Photo by Melody

PlantFiles: Giant Thorny Bamboo
Bambusa bambos

Family: Poaceae (poh-AY-see-ee) (Info)
Genus: Bambusa (bam-BOO-suh) (Info)
Species: bambos

One vendor has this plant for sale.

3 members have or want this plant for trade.

Ornamental Grasses and Bamboo

over 40 ft. (12 m)

20-30 ft. (6-9 m)

USDA Zone 10a: to -1.1 C (30 F)
USDA Zone 10b: to 1.7 C (35 F)
USDA Zone 11: above 4.5 C (40 F)

Sun Exposure:
Full Sun
Sun to Partial Shade

Plant has spines or sharp edges; use extreme caution when handling

Bloom Color:

Bloom Time:

Good Fall Color

Other details:
Average Water Needs; Water regularly; do not overwater
Provides winter interest

Soil pH requirements:
6.1 to 6.5 (mildly acidic)
6.6 to 7.5 (neutral)
7.6 to 7.8 (mildly alkaline)

Patent Information:
Unknown - Tell us

Propagation Methods:
By dividing the rootball
By dividing rhizomes, tubers, corms or bulbs (including offsets)

Seed Collecting:
N/A: plant does not set seed, flowers are sterile, or plants will not come true from seed

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By dbinnix
Thumbnail #1 of Bambusa bambos by dbinnix

By dbinnix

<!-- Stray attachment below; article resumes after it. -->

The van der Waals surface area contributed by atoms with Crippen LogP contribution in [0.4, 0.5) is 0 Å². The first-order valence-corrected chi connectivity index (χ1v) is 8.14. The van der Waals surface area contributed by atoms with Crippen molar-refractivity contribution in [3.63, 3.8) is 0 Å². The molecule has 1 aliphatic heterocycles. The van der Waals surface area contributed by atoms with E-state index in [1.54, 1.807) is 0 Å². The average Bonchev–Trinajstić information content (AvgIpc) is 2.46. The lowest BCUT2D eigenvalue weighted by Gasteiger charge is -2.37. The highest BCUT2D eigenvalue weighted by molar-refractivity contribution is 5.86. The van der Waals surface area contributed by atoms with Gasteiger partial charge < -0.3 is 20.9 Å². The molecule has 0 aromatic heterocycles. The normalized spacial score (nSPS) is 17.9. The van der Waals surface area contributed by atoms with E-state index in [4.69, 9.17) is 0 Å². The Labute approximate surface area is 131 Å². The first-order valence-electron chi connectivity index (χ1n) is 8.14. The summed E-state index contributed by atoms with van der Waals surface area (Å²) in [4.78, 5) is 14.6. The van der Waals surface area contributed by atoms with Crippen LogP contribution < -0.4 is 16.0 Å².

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2 positives
No neutrals
No negatives

Gardeners' Notes:

Positive popper1 On Sep 14, 2007, popper1 from Lakeland, FL (Zone 10a) wrote:

I do like this plant, but you have to do some heavy pruning if you plan on getting close to it. It gets very long, wiry lower branches that have very sharp thorns. I trim all nodal branches off the first six feet of the culms. This allows me to walk right up to and under the plant. The nodes will continue to put out branches and I break them off as soon as they start. Once you get the initial trimming done, the maintenance is easy. As new culms come up I break the lower branches off as soon as they start.

This bamboo gets very tall, large diameter culms and grows quickly once established. With the lower culms stripped bare and the dense, leafy branches up high, you can have a most impressive bamboo.

Positive dbinnix On May 19, 2004, dbinnix from Garden Grove, CA wrote:

I am probably the only person around that actually likes this plant. It has huge nasty thorns on it that can be from 1 inch to 10 feet(no kidding) long. But that's what saws are for and if you cut them off they don't grow back. One the positive side it is the only bamboo that has jet black shoots that turn a green black color as they mature. It is the largest member of the genus bambusa (not to be confused with the family Bamboo which D. giganteus is the largest of all). It can actually grow up then sideways then up again. It's canes are extremely heavy and hard which is interesting as well. It does come up for sale from time to time, cheap, bandaides not included. There are two large ones growing in Southern California at Quail Botanical gardens in Encinitas if you wanted to see one up close and pesonal but watch out!

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